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PinkMonkey.com Digital Library - A Tale of Two Cities by Charles Dickens


293

means of writing, and a light, he sat down to write until such time
as the prison lamps should be extinguished.

He wrote a long letter to Lucie, showing her that he had known
nothing of her fatherís imprisonment, until he had heard of it from
herself, and that he had been as ignorant as she of his fatherís and
uncleís responsibility for that misery, until the paper had been
read. He had already explained to her that his concealment from
herself of the name he had relinquished, was the one condition-
fully intelligible now-that her father had attached to their
betrothal, and was the one promise he had still exacted on the
morning of their marriage. He entreated her, for her fatherís sake,
never to seek to know whether her father had become oblivious of
the existence of the paper, or had had it recalled to him (for the
moment, or for good), by the story of the Tower, on that old
Sunday under the dear old plane-tree in the garden. If he had
preserved any definite remembrance of it, there could be no doubt
that he had supposed it destroyed with the Bastille, when he had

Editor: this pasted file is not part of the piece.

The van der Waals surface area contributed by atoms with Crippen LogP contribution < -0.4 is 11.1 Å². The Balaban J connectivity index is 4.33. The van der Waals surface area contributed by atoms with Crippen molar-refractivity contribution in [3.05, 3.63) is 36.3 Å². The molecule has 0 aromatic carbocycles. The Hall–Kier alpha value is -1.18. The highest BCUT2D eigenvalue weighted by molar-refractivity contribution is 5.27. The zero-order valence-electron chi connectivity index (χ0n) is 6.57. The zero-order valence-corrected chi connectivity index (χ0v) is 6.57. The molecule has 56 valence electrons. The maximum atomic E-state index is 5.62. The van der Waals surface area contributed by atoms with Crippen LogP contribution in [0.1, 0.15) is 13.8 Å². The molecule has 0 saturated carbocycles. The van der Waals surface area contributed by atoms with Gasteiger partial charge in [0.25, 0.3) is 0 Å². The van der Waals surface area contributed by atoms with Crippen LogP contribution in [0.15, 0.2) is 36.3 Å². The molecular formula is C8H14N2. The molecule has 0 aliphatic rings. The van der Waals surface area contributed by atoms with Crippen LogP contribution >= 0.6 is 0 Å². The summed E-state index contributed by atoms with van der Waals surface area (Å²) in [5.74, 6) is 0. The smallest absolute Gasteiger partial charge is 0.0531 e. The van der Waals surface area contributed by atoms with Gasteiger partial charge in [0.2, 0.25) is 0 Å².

found no mention of it among the relics of prisoners which the
populace had discovered there, and which had been described to
all the world. He besought her-though he added that he knew it
was needless-to console her father, by impressing him through
every tender means she could think of, with the truth that he had
done nothing for which he could justly reproach himself, but had
uniformly forgotten himself for their joint sakes. Next to her
preservation of his own last grateful love and blessing, and her
overcoming of her sorrow, to devote herself to their dear child, he
adjured her, as they would meet in Heaven, to comfort her father.
To her father himself, he wrote in the same strain; but, he told her
father that he expressly confided his wife and child to his care.
And he told him this, very strongly, with the hope of rousing him
from any despondency or dangerous retrospect towards which he
foresaw he might be tending.

To Mr. Lorry, he commended them all, and explained his worldly
affairs. That done, with many added sentences of grateful
friendship and warm attachment, all was done. He never thought
of Carton. His mind was so full of the others, that he never once
thought of him.

He had time to finish these letters before the lights were put out.
When he lay down on his straw bed, he thought he had done with
this world.

But, it beckoned him back in his sleep, and showed itself in shining
forms.

Free and happy, back in the old house in Soho (though it had
nothing in it like the real house), unaccountably released and light
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